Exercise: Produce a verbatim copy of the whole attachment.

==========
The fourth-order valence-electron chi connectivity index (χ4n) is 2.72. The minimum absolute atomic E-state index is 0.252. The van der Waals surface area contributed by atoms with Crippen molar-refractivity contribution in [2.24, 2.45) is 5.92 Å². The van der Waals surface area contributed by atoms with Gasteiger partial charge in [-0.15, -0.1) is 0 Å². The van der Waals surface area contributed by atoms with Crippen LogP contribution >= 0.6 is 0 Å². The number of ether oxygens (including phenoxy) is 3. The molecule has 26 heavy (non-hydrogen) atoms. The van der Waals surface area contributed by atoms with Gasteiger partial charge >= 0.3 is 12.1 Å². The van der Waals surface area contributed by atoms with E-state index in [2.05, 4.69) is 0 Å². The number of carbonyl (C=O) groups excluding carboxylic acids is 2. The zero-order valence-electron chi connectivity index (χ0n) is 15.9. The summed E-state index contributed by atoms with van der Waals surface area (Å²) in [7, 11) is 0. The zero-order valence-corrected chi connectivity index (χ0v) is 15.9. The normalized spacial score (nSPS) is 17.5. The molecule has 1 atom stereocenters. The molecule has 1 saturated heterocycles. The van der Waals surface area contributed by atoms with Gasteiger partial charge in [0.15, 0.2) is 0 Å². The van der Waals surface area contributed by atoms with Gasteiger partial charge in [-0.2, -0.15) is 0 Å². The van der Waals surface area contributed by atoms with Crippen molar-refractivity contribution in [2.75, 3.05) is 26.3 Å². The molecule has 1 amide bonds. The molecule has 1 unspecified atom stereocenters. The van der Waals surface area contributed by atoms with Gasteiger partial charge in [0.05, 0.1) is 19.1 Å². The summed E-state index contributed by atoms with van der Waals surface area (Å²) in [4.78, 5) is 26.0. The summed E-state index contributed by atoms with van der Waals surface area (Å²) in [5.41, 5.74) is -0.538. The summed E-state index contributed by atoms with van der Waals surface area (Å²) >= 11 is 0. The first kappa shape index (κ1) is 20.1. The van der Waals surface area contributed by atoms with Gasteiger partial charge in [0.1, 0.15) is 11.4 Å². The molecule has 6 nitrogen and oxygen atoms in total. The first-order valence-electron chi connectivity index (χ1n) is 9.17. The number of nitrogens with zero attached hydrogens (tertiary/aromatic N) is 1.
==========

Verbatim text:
The fourth-order valence-electron chi connectivity index (χ4n) is 2.72. The minimum absolute atomic E-state index is 0.252. The van der Waals surface area contributed by atoms with Crippen molar-refractivity contribution in [2.24, 2.45) is 5.92 Å². The van der Waals surface area contributed by atoms with Gasteiger partial charge in [-0.15, -0.1) is 0 Å². The van der Waals surface area contributed by atoms with Crippen LogP contribution >= 0.6 is 0 Å². The number of ether oxygens (including phenoxy) is 3. The molecule has 26 heavy (non-hydrogen) atoms. The van der Waals surface area contributed by atoms with Gasteiger partial charge >= 0.3 is 12.1 Å². The van der Waals surface area contributed by atoms with E-state index in [2.05, 4.69) is 0 Å². The number of carbonyl (C=O) groups excluding carboxylic acids is 2. The zero-order valence-electron chi connectivity index (χ0n) is 15.9. The summed E-state index contributed by atoms with van der Waals surface area (Å²) in [7, 11) is 0. The zero-order valence-corrected chi connectivity index (χ0v) is 15.9. The normalized spacial score (nSPS) is 17.5. The molecule has 1 atom stereocenters. The molecule has 1 saturated heterocycles. The van der Waals surface area contributed by atoms with Gasteiger partial charge in [0.15, 0.2) is 0 Å². The van der Waals surface area contributed by atoms with Gasteiger partial charge in [-0.2, -0.15) is 0 Å². The van der Waals surface area contributed by atoms with Crippen molar-refractivity contribution in [2.75, 3.05) is 26.3 Å². The molecule has 1 amide bonds. The molecule has 1 unspecified atom stereocenters. The van der Waals surface area contributed by atoms with Gasteiger partial charge in [0.05, 0.1) is 19.1 Å². The summed E-state index contributed by atoms with van der Waals surface area (Å²) in [4.78, 5) is 26.0. The summed E-state index contributed by atoms with van der Waals surface area (Å²) in [5.41, 5.74) is -0.538. The summed E-state index contributed by atoms with van der Waals surface area (Å²) >= 11 is 0. The first kappa shape index (κ1) is 20.1. The van der Waals surface area contributed by atoms with Gasteiger partial charge in [0.1, 0.15) is 11.4 Å². The molecule has 6 nitrogen and oxygen atoms in total. The first-order valence-electron chi connectivity index (χ1n) is 9.17. The number of nitrogens with zero attached hydrogens (tertiary/aromatic N) is 1.